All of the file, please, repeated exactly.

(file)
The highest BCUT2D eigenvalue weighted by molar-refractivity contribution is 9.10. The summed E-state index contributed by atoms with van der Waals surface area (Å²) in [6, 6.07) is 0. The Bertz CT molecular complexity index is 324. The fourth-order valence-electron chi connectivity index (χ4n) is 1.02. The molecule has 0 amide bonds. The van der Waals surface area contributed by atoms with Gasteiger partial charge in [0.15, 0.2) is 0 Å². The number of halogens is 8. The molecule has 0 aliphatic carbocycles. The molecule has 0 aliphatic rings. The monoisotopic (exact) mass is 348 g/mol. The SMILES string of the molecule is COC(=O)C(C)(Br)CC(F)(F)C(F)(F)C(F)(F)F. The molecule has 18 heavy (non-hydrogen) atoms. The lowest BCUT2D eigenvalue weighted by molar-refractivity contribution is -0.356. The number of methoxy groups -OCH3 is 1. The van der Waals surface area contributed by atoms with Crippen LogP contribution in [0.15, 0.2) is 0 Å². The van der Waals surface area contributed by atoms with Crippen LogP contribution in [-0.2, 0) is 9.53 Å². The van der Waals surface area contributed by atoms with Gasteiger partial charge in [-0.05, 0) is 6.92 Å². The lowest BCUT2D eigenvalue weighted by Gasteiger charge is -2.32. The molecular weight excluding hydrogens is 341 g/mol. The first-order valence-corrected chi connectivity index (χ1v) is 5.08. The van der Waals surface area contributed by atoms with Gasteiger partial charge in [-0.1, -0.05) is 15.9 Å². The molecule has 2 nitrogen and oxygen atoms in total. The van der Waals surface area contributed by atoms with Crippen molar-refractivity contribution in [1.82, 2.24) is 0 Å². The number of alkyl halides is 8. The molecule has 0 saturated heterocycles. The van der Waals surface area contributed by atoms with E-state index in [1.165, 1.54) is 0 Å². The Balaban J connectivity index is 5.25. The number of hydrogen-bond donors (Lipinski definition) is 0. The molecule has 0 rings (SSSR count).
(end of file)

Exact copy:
The highest BCUT2D eigenvalue weighted by molar-refractivity contribution is 9.10. The summed E-state index contributed by atoms with van der Waals surface area (Å²) in [6, 6.07) is 0. The Bertz CT molecular complexity index is 324. The fourth-order valence-electron chi connectivity index (χ4n) is 1.02. The molecule has 0 amide bonds. The van der Waals surface area contributed by atoms with Gasteiger partial charge in [0.15, 0.2) is 0 Å². The number of halogens is 8. The molecule has 0 aliphatic carbocycles. The molecule has 0 aliphatic rings. The monoisotopic (exact) mass is 348 g/mol. The SMILES string of the molecule is COC(=O)C(C)(Br)CC(F)(F)C(F)(F)C(F)(F)F. The molecule has 18 heavy (non-hydrogen) atoms. The lowest BCUT2D eigenvalue weighted by molar-refractivity contribution is -0.356. The number of methoxy groups -OCH3 is 1. The van der Waals surface area contributed by atoms with Crippen LogP contribution in [0.15, 0.2) is 0 Å². The van der Waals surface area contributed by atoms with Crippen LogP contribution in [-0.2, 0) is 9.53 Å². The van der Waals surface area contributed by atoms with Gasteiger partial charge in [-0.05, 0) is 6.92 Å². The lowest BCUT2D eigenvalue weighted by Gasteiger charge is -2.32. The molecular weight excluding hydrogens is 341 g/mol. The first-order valence-corrected chi connectivity index (χ1v) is 5.08. The van der Waals surface area contributed by atoms with Gasteiger partial charge in [-0.1, -0.05) is 15.9 Å². The molecule has 2 nitrogen and oxygen atoms in total. The van der Waals surface area contributed by atoms with Crippen molar-refractivity contribution in [1.82, 2.24) is 0 Å². The number of alkyl halides is 8. The molecule has 0 saturated heterocycles. The van der Waals surface area contributed by atoms with E-state index in [1.165, 1.54) is 0 Å². The Balaban J connectivity index is 5.25. The number of hydrogen-bond donors (Lipinski definition) is 0. The molecule has 0 rings (SSSR count).